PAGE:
In an attempt to empower women, the government recently released a draft policy for women empowerment which focuses on improving the standard of living of women. Areas like education, nutrition, and security have been prioritised in the draft. The policy is drafted by the Ministry of Women and Child Development and also involves suggestions from various stakeholders.

The draft envisions a society in which, women attain their full potential and are able to participate as equal partners in all spheres of life.

The Women and Child Ministry have prepared the draft National Policy for Women after considering suggestions/comments received from stakeholders. The Draft envisions a society in which, women attain their full potential and are able to participate as equal partners in all spheres of life. The draft policy addresses the diverse needs of women through identified priority areas: (i) Health including food security and nutrition, (ii) Education, (iii) Economy (including agriculture industry, labour, employment, NRI women, soft power, service sector, science and technology), Violence against women, (iv) Governance and decision making (v) Violence Against Women (vi)  Enabling environment (including housing, shelter and infrastructure, drinking water and sanitation, media and culture, sports and social security) (vii) Environment and climate change.” Smriti Irani informed about the draft policy in a written reply in the Lok Sabha on Friday.

“Good to see that the government is stressing upon women related issues. But some other factors like reachability of the policy and its benefits should also be taken into care. Many a time, the benefits don’t even reach people they are intended for. So cannot possibly say that the policy will benefit women and empower them for sure.” says Sadhna Shukla, currently pursuing a doctorate in Political Science.

According to a report by UNICEF, a third of women of reproductive age in India are undernourished. It is also well known that an undernourished mother gives birth to an undernourished child, thus contributing to a cycle of undernourished generation.

According to a report by UNICEF, a third of women of reproductive age in India are undernourished. It is also well known that an undernourished mother gives birth to an undernourished child, thus contributing to a whole cycle of undernourished generation. Even if we satisfy ourselves by saying that we have enough schemes for the child, the fact to be considered is that all those schemes are post birth. However, most of the development of a child takes place in the womb itself and hence fifty percent of the growth failure gets accrued by two years of age.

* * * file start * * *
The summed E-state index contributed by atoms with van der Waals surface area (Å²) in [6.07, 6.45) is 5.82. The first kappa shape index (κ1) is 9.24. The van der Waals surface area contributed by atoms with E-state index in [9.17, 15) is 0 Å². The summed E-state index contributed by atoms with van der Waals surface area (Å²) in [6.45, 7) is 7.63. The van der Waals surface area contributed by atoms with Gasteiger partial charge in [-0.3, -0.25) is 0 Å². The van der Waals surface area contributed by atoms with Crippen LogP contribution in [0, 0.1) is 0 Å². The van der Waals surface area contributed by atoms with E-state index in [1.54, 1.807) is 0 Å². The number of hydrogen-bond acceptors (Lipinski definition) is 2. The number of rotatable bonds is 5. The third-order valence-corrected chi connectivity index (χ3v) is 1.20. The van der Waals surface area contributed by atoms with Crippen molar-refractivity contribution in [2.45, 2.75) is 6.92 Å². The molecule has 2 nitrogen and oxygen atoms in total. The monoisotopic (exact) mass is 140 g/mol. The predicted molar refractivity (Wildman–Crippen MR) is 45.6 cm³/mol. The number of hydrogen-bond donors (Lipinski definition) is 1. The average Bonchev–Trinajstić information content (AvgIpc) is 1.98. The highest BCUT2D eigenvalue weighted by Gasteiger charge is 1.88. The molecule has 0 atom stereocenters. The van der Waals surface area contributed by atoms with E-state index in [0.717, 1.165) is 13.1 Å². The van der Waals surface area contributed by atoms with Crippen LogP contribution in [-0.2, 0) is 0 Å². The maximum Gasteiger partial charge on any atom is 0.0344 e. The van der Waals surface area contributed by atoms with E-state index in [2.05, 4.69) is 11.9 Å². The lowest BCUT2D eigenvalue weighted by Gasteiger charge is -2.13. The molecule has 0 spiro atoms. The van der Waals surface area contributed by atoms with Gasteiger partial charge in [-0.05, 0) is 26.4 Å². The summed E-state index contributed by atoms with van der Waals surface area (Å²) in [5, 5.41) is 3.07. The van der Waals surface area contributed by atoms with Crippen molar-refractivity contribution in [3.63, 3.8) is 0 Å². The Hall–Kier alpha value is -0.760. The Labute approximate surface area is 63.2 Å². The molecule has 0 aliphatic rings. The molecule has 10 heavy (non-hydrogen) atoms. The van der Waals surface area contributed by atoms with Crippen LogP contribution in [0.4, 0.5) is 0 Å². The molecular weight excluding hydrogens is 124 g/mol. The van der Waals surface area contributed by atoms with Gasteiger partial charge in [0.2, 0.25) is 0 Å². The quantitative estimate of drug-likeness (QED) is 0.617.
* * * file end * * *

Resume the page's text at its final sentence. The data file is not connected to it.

Though we are doing well in higher education for females, the statistics still stand at 86 women per 100 men who enroll for higher education, as per the latest data available (2016). The gender parity in primary level education is 1.03 which drops to 0.92 in higher education, meaning a considerate number of women drop out of schools as they head towards higher education. “Even though family planning schemes have been introduced by the government, there are families even today, who do not understand its value. There are families with 4-5 girl children only because they wanted a boy child. This affects the lives of girls as they are considered as a burden and hence are made to marry at an early age, thus impeding their career. The government should also introduce some particular benefits for girl children so that families do not consider them a burden and they too get to live a life of their own.” says Anubhuti Saran, a 30-year-old housewife who was married at an early age of 16.

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